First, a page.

One was the devoted father and school fundraiser laid to rest on Friday to the accompaniment of a lone bagpiper.

The other was the ruthless property developer, loan shark and debt collector, who was not afraid to use violence and inspired fear in those who crossed him.

McGurk’s murder, and its tangled ramifications, has riveted Australians since he was shot dead outside his house 10 days ago in front of his nine-year-old son, Luc. Each day brings a new batch of sensational revelations, revealing the murky side of Sydney society and threatening to draw in senior figures from politics, sports and business.

Even the Sultan of Brunei has been dragged into the story – as part of a bizarre blackmail plot.

The problem for police, as they delve into McGurk’s complex business dealings, is not identifying a suspect, but ploughing through the long list of individuals with a grudge against him.

“I can understand that there were people who were afraid of him,” said one of his associates, Jim Byrnes. “People who have had altercations with Michael, some have come out and said that they’re quite relieved at his death.”

McGurk, who emigrated to Australia in 1993, grew up in the Gorbals. In those days he was known as Mick Rushford. He changed his name after reaching Sydney, where he worked as a lighting salesman, and became six years younger, altering his birthdate to 1958.

His first job ended badly when McGurk secured a contract with a five-star hotel and substituted cheap lights for quality fittings.

He soon moved into more lucrative work. He bought a large house in Cremorne, an affluent harbourside suburb, drove a Mercedes S-Class, took luxury holidays and sent his children to Sydney’s most exclusive Catholic school.

The father of four had risen far above his dirt-poor roots. Yet all was not as it seemed. McGurk was reportedly millions of dollars in debt when he died, and the black S-Class – in which he was shot after pulling up in his driveway – was on the verge of being repossessed.

Embroiled in numerous disputes, most centred on property deals, McGurk had also been charged with arson and assault. The charges – one related to the firebombing of a house in Australia’s most expensive street – were dropped, for no clear reason, last month. But McGurk apparently knew he was a marked man. A week before his death, he told a Sydney journalist, Kate McClymont, that a hitman was on his trail.

A month earlier, he had lunched with McClymont and claimed he had a tape that implicated Australian ­politicians in crooked planning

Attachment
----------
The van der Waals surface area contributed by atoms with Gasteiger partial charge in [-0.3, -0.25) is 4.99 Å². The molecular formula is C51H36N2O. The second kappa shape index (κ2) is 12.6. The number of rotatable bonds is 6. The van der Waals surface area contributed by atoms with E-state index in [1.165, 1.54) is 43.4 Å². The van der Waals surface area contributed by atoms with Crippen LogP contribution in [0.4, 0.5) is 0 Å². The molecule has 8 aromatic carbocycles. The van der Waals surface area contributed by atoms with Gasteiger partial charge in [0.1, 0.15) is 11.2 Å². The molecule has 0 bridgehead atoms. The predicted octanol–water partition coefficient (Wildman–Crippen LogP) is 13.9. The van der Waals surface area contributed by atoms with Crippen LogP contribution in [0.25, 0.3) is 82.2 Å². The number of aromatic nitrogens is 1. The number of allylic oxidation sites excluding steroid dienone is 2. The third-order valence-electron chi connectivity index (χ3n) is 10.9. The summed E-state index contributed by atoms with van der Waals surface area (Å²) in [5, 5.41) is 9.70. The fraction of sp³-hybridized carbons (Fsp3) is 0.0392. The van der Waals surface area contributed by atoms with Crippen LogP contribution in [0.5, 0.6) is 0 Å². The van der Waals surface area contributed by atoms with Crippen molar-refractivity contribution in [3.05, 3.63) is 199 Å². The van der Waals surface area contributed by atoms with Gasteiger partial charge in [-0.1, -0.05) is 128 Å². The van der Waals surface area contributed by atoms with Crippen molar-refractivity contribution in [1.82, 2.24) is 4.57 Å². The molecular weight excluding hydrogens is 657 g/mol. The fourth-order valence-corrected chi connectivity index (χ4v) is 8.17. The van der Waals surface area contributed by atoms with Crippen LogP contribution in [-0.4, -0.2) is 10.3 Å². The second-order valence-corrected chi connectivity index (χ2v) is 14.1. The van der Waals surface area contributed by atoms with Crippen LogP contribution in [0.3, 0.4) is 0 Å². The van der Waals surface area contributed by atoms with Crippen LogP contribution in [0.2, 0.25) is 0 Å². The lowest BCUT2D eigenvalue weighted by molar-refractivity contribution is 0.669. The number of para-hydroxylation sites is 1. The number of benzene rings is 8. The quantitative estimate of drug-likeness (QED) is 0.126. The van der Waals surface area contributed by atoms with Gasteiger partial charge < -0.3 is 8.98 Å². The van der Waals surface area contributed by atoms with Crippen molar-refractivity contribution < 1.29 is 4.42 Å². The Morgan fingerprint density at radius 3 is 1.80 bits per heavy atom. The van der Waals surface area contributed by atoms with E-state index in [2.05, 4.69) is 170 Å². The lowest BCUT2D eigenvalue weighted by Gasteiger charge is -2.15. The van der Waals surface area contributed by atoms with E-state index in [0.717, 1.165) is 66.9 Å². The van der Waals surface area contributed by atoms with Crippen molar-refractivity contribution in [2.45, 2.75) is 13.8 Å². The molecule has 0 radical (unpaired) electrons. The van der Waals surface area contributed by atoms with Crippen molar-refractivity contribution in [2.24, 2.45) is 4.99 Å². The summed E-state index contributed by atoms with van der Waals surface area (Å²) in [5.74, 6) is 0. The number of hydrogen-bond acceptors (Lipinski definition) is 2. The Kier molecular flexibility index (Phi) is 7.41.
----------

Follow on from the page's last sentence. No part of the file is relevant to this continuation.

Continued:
decisions. That tape has now been handed to police, and the Independent Commission Against Corruption and the state parliament have begun inquiries.

The case has dominated headlines in Australia, with a daily drip-feed of allegations about McGurk. He was a heavy cocaine user and recovering alcoholic. He supplied prostitutes to high-profile figures. He owed a leading property developer £4.15m. It was, a Sydney Morning Herald commentator said, “like a never-ending episode of The Sopranos on the harbour”.

Among McGurk’s associates was Jersey businessman, Mark Burby, who claims his Sydney contact was planning to blackmail the Sultan of Brunei – which in some way was alleged to involve a relative of the Sultan.

Two years ago, McGurk tried unsuccessfully to sue the Sultan, whom he accused of reneging on a deal to buy a 400-year-old miniature Koran. According to Burby, McGurk “had information about an ongoing private matter involving one of the Sultan’s relatives”.

But McGurk, it seems, did not trust Burby. The pair met in the Channel Islands in 2006. Burby said: “I just saw poking out of the top of his sock, his trouser lifted up, the Sony recording device. So he’d recorded virtually the whole two and a half days of discussions.”

None of this fits the image of the man buried after a service at his local Catholic church, presided over by a monsignor. McGurk was mourned not only by his family, but by fellow parishioners and parents from his children’s schools. His father, Bob, and brothers, Eddie and Bobbie, had flown over from Scotland. The coffin was decorated with a Saltire and a Celtic football top. “You are the best dad in the whole wide world,” wrote McGurk’s 11-year-old daughter, Mia, in the funeral programme.